Monday, August 22, 2011

How to Make Chinese Green Tea

How to Make Green Tea
Green tea is a wonderful beverage with potential health benefits. But if you're not familiar with a few basic techniques, you can wind up with a tea that's grassy, bitter, or just too strong. Here's how to get a perfect cup of green tea:


1. Determine how many cups of green tea you want to make. The original guideline for brewing is one teaspoon (5 ml) of green tea leaves (or pearls) per one cup of water. This will yield one cup of brewed tea. 
2. Measure out the desired amount of green tea leaves (or pearls) and place them in your tea strainer or sieve. 
3. Fill a non-reactive pot or pan (glass or stainless steel) with water and heat it to about 180 °F (80 °C). You can use a candy thermometer to watch the temperature, but if you don't have one, then keep an eye on the water so that it doesn't   boil. 
4. Place the filled tea strainer or sieve into an empty mug. 
5. Pour the heated water into the mug, over the tea leaves. 
6. Steep the tea leaves for 2 - 2 1/2 minutes but not any longer, or else your tea will become bitter.
7. Let your tea cool a few moments and enjoy your perfect cup of green tea. 


* Filtered water is especially recommended, especially if your tap water has a distinct taste or smell. 
* You can shorten your preparation time by heating your water in your microwave. 
* A glass coffee press (if you're making more than one cup) or a glass mug (if you're making one cup at a time) will allow the tea to cool quickly, minimizing bitterness. 
* If you drink a lot of green tea, consider installing a hot-water dispenser on your kitchen sink. The temperature is perfect for green tea. 
* To re-use your tea leaves (or pearls) just plunge the tea strainer into a cup of ice water immediately after the steeping process. Depending on the type of tea you're using, you should be able to get at least one additional use of your leaves or pearls. 


* The biggest mistake you can make with green tea is to steep it in water that's too hot. Green, white or silver teas are different from black teas in that they need water that's only about 180° to 185° (80 °C to 85 °C).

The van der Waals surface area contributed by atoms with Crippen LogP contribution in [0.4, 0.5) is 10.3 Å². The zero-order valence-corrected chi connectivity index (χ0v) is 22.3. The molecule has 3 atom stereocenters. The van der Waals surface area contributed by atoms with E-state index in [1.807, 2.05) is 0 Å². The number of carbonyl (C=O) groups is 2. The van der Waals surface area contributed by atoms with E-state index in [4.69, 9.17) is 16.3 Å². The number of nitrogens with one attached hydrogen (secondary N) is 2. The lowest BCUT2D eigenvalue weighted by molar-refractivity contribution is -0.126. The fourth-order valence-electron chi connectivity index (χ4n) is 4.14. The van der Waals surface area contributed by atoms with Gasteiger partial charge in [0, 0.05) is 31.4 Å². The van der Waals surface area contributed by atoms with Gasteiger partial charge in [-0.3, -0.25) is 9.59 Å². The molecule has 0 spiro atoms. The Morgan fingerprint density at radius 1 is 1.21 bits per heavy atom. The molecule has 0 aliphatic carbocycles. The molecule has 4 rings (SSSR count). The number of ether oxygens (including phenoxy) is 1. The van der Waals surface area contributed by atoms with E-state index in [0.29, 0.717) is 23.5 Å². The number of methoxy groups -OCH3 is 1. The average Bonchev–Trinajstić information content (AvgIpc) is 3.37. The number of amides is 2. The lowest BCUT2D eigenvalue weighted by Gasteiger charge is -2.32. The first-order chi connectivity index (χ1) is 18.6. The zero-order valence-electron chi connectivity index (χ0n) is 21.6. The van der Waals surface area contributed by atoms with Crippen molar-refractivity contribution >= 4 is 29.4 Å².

* The second biggest mistake is to steep for too long. Green tea shouldn't be steeped for more than 2 to 2 1/2 minutes. White or silver teas should be steeped for even shorter periods--a minute and a half is usually perfect.
How to Make Chinese Green Tea  

How to Make Green Tea
This article details the art of making a cup or pot of green tea using leaves, not bags, by following traditional Chinese methods. Buy some tea, a teapot and some cups. You really don't need to bother with anything else.

Things You'll Need 

* Teapot
* cups
* kettle
* water just under boiling(190°F)
* tea

Method 1 

1. Put a hand full of tea leaves in the pot.
2. Add warm water. Leave for a minute - Boiling water releases a chemical that make the tea sour.
3. Add some sugar to it (optional, real Chinese tea rarely has sugar added and for only some types)
4. Wait a few minutes, then serve. You will get a few cups of tea.

Method 2 

1. Add a lot of tea into the pot.
2. Add not-quite-boiling water. Leave for a minute and then pour out to wash the leaves.
3. Add more water.
4. Wait about 30 seconds to a minute and then pour to serve.


* You will get the same ratio of tea to water whichever method you choose.
* Try to buy good quality tea. It will last longer and have a more pleasant taste. Teas all have different unique tastes. instead of buying just one (because the name sounds good), buy a few (but in smaller quantities).
* Using more tea is a sign of respect to a guest. The more tea you put into the pot, the higher the level of respect.
* Having the spout of the teapot facing anyone is a show of bad manners and disrespect.
* Boiled water is too hot for tender green tea leaves. Pouring boiled water upon the leaves will cause the immediate release of tannins, resulting in a bitter brew.


* Watch out for old, out-of-date tea. Check the tea. Smell it. Look at it and check for dried-out leaves. Taste a piece (but dont taste it if is has been wet and in a container for a long time, or smells completely different from its original scent; if it smells a sickly sweet [rotted]).
* It helps to know how a specific tea will smell before you buy it. If you happen to buy a tea frequently, then you can check at the store if it has gone bad before buying it.
* If you are buying loose leaf tea, make sure you examine what you are putting in the pot. Rarely small objects, such as twigs, foil(depending on the wrapping), or insects can make their way into tea accidentally.
How to Make Green Tea
Source: Funzug


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